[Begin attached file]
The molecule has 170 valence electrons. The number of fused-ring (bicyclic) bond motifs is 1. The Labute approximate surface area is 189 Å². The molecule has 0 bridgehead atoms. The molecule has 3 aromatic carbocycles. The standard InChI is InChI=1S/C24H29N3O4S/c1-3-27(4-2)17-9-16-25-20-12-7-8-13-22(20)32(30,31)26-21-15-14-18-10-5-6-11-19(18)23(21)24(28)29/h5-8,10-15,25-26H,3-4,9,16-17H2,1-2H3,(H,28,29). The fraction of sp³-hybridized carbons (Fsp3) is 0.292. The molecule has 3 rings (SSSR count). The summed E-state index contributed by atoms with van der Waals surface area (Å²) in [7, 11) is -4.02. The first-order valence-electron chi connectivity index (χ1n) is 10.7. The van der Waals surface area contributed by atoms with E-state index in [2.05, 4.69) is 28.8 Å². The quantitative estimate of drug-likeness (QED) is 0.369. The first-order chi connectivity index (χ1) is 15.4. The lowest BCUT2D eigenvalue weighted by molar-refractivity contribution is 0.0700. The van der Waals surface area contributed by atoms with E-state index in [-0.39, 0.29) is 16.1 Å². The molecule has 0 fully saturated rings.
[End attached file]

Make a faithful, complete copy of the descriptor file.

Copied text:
The molecule has 170 valence electrons. The number of fused-ring (bicyclic) bond motifs is 1. The Labute approximate surface area is 189 Å². The molecule has 0 bridgehead atoms. The molecule has 3 aromatic carbocycles. The standard InChI is InChI=1S/C24H29N3O4S/c1-3-27(4-2)17-9-16-25-20-12-7-8-13-22(20)32(30,31)26-21-15-14-18-10-5-6-11-19(18)23(21)24(28)29/h5-8,10-15,25-26H,3-4,9,16-17H2,1-2H3,(H,28,29). The fraction of sp³-hybridized carbons (Fsp3) is 0.292. The molecule has 3 rings (SSSR count). The summed E-state index contributed by atoms with van der Waals surface area (Å²) in [7, 11) is -4.02. The first-order valence-electron chi connectivity index (χ1n) is 10.7. The van der Waals surface area contributed by atoms with E-state index in [2.05, 4.69) is 28.8 Å². The quantitative estimate of drug-likeness (QED) is 0.369. The first-order chi connectivity index (χ1) is 15.4. The lowest BCUT2D eigenvalue weighted by molar-refractivity contribution is 0.0700. The van der Waals surface area contributed by atoms with E-state index in [-0.39, 0.29) is 16.1 Å². The molecule has 0 fully saturated rings.